Director Bi Gan's hallucinatory sophomore drama is a thing of beauty and daring

Best of 2019: Film


The hits and misses in cinema this year

Little Women review - a beguiling adaptation

Demetrios Matheou

Greta Gerwig and a sterling cast return Louisa May Alcott's timeless classic to the screen

DVD/Blu-ray: Buddies

Tom Birchenough

The first feature to address evolving AIDS pandemic retains real laconic power

The Courier review – lacklustre hit job goes bad in every way

Tom Baily

Gary Oldman and Olga Kurylenko breed no life into bland chase thriller

Cats review - feline freakiness

Nick Hasted

A high-wire theatrical folly pays off in its uniqueness

Star Wars: The Rise of Skywalker review – a fittingly nostalgic send-off

Demetrios Matheou

J.J. Abrams helms the final instalment of the nine-film, 42-year space saga

Blu-ray: A Fistful of Dynamite

Thomas H Green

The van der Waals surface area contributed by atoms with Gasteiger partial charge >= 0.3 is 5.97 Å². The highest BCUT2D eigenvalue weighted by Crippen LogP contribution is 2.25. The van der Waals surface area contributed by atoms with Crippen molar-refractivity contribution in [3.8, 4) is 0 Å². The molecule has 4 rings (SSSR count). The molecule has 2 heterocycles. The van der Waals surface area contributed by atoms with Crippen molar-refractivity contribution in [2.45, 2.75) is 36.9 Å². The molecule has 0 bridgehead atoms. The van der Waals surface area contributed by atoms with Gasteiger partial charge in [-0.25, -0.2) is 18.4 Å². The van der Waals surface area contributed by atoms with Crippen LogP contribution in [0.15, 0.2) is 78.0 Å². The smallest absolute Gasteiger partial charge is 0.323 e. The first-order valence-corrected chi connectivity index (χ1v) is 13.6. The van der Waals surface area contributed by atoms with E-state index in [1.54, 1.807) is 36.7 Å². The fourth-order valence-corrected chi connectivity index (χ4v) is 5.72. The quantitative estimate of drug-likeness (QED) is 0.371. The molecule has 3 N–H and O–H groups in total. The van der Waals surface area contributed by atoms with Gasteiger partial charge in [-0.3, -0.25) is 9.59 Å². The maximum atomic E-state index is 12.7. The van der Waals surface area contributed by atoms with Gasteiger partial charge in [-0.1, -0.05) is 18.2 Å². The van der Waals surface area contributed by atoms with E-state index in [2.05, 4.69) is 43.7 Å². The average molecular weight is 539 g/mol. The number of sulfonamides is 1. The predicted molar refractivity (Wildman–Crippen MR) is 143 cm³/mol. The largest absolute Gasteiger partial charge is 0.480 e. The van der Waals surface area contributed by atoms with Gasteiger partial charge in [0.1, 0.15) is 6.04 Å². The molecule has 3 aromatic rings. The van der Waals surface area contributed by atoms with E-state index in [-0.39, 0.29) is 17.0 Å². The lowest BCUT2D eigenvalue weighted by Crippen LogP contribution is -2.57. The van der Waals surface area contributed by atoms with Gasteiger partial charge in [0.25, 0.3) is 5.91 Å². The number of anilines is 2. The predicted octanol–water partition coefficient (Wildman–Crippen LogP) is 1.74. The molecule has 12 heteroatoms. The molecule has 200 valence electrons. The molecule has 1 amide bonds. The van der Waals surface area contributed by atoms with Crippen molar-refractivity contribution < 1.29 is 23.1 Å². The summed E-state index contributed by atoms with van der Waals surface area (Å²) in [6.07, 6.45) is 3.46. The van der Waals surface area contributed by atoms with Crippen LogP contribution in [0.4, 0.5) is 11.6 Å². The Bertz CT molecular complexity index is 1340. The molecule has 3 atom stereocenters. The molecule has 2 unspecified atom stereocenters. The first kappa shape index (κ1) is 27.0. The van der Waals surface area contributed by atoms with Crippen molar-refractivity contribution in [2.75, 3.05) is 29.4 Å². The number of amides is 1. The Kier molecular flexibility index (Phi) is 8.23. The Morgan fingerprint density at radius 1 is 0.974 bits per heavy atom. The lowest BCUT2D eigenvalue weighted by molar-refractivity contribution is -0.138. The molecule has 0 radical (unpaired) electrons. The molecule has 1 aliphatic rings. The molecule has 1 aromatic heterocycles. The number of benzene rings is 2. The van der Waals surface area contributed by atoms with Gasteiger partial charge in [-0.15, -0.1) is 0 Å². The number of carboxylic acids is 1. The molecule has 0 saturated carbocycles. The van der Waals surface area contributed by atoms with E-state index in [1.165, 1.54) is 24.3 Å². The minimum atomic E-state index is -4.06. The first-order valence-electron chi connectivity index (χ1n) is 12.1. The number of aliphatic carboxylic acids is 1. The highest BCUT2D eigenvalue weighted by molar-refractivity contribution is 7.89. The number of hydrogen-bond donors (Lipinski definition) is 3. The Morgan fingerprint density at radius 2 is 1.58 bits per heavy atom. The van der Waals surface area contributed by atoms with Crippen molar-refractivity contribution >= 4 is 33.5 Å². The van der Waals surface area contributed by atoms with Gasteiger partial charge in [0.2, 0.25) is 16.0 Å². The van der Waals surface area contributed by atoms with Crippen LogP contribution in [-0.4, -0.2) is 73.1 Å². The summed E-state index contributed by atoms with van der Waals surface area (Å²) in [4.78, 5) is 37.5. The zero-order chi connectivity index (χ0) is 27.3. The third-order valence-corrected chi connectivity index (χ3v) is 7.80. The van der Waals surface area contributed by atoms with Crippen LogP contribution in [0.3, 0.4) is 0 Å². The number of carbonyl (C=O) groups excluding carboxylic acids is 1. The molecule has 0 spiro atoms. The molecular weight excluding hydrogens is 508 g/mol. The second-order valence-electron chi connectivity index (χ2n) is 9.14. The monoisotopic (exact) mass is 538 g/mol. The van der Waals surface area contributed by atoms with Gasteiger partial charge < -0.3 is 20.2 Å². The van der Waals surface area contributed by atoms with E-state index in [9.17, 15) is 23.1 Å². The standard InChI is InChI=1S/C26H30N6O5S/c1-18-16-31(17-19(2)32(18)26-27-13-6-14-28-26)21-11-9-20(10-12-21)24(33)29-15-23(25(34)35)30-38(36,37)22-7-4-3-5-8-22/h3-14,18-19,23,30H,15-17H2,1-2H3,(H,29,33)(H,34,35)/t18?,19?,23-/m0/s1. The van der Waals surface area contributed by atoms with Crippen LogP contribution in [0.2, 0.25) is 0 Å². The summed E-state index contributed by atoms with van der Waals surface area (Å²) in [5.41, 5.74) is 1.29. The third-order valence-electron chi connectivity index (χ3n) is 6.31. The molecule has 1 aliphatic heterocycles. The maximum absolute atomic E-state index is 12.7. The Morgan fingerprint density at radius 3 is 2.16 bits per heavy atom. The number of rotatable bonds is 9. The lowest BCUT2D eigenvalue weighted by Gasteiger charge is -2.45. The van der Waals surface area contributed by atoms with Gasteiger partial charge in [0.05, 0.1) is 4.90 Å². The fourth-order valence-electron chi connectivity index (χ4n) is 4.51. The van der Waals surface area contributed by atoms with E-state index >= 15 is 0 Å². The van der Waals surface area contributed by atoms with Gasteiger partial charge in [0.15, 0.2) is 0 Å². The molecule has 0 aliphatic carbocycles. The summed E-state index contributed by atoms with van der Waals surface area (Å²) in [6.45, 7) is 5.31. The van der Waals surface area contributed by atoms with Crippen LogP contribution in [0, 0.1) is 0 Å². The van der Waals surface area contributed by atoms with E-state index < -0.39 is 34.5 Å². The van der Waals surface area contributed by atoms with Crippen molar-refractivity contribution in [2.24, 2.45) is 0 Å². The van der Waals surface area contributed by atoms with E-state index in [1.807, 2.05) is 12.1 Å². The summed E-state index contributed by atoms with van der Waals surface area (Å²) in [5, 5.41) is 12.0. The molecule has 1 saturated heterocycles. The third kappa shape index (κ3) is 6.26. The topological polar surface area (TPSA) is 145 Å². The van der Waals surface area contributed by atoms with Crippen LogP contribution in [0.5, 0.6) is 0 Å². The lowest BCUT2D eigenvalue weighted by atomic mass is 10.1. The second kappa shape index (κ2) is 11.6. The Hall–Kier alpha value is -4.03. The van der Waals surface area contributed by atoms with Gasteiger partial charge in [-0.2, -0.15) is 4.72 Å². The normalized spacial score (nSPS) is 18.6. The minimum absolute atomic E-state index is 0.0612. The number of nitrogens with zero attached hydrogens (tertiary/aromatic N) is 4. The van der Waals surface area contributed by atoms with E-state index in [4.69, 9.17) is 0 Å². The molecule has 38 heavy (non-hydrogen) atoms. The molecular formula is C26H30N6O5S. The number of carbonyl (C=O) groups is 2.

Sergio Leone's glorious Mexican revolution epic receives a suitably opulent new release

Citizen K review - real power in Russia

Nick Hasted

Putin and Mikhail Khodorkovsky are equally sphinx-like adversaries in Alex Gibney's revealing doc

Pink Wall review - scattered scenes from a tortuous relationship

Markie Robson-Scott

Actor Tom Cullen's directorial debut contains intense performances but lacks clarity

Jumanji: The Next Level review - raising their game

Demetrios Matheou

Dwayne Johnson and the gang return to the enjoyably goofy video game adventure

Sons of Denmark review - political thriller stirs cauldron of hot-button issues

Adam Sweeting

Ulaa Salim's debut feature asks pointed questions about racism, terrorism and fascism

DVD/Blu-ray: The Holly and the Ivy

Graham Fuller

A repressed middle-class clan gathers for Christmas in rarely seen British gem

The Cave review - heroic Syrian hospital workers

Graham Fuller

A pediatrician's view of indiscriminate slaughter in Eastern Ghouta

Lucy in the Sky review - Portman falls from orbit

Joseph Walsh

Space drama struggles to answer its own questions

So Long, My Son review - an intimate Chinese epic

Nick Hasted

Four decades of loss and love, scarred by the state

Footnote: a brief history of British film